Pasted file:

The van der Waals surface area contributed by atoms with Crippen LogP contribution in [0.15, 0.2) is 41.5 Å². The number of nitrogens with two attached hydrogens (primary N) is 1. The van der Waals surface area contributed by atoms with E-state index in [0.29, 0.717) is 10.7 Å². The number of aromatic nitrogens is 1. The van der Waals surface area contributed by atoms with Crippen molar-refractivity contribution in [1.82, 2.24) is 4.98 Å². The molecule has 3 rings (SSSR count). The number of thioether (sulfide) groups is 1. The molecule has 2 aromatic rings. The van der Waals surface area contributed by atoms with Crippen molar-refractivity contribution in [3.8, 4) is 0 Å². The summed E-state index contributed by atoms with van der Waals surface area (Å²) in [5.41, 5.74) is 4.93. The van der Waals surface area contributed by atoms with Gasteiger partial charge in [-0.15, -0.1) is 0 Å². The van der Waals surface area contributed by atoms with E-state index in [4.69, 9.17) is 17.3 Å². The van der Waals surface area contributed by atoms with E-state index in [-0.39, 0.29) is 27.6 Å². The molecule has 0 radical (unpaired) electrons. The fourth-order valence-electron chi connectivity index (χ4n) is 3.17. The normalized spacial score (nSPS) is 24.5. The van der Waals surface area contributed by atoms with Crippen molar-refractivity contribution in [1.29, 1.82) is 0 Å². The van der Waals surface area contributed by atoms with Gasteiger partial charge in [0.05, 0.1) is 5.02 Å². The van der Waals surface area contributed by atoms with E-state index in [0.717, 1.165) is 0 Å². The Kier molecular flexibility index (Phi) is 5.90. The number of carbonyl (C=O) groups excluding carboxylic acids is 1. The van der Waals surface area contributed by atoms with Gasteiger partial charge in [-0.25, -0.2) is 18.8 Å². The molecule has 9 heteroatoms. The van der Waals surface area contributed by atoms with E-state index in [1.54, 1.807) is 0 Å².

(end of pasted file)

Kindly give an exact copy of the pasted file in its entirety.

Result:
The van der Waals surface area contributed by atoms with Crippen LogP contribution in [0.15, 0.2) is 41.5 Å². The number of nitrogens with two attached hydrogens (primary N) is 1. The van der Waals surface area contributed by atoms with E-state index in [0.29, 0.717) is 10.7 Å². The number of aromatic nitrogens is 1. The van der Waals surface area contributed by atoms with Crippen molar-refractivity contribution in [1.82, 2.24) is 4.98 Å². The molecule has 3 rings (SSSR count). The number of thioether (sulfide) groups is 1. The molecule has 2 aromatic rings. The van der Waals surface area contributed by atoms with Crippen molar-refractivity contribution in [3.8, 4) is 0 Å². The summed E-state index contributed by atoms with van der Waals surface area (Å²) in [5.41, 5.74) is 4.93. The van der Waals surface area contributed by atoms with Gasteiger partial charge in [-0.15, -0.1) is 0 Å². The van der Waals surface area contributed by atoms with E-state index in [4.69, 9.17) is 17.3 Å². The van der Waals surface area contributed by atoms with E-state index in [-0.39, 0.29) is 27.6 Å². The molecule has 0 radical (unpaired) electrons. The fourth-order valence-electron chi connectivity index (χ4n) is 3.17. The normalized spacial score (nSPS) is 24.5. The van der Waals surface area contributed by atoms with Crippen molar-refractivity contribution in [1.29, 1.82) is 0 Å². The van der Waals surface area contributed by atoms with Gasteiger partial charge in [0.05, 0.1) is 5.02 Å². The van der Waals surface area contributed by atoms with E-state index in [0.717, 1.165) is 0 Å². The Kier molecular flexibility index (Phi) is 5.90. The number of carbonyl (C=O) groups excluding carboxylic acids is 1. The van der Waals surface area contributed by atoms with Gasteiger partial charge in [-0.25, -0.2) is 18.8 Å². The molecule has 9 heteroatoms. The van der Waals surface area contributed by atoms with E-state index in [1.54, 1.807) is 0 Å².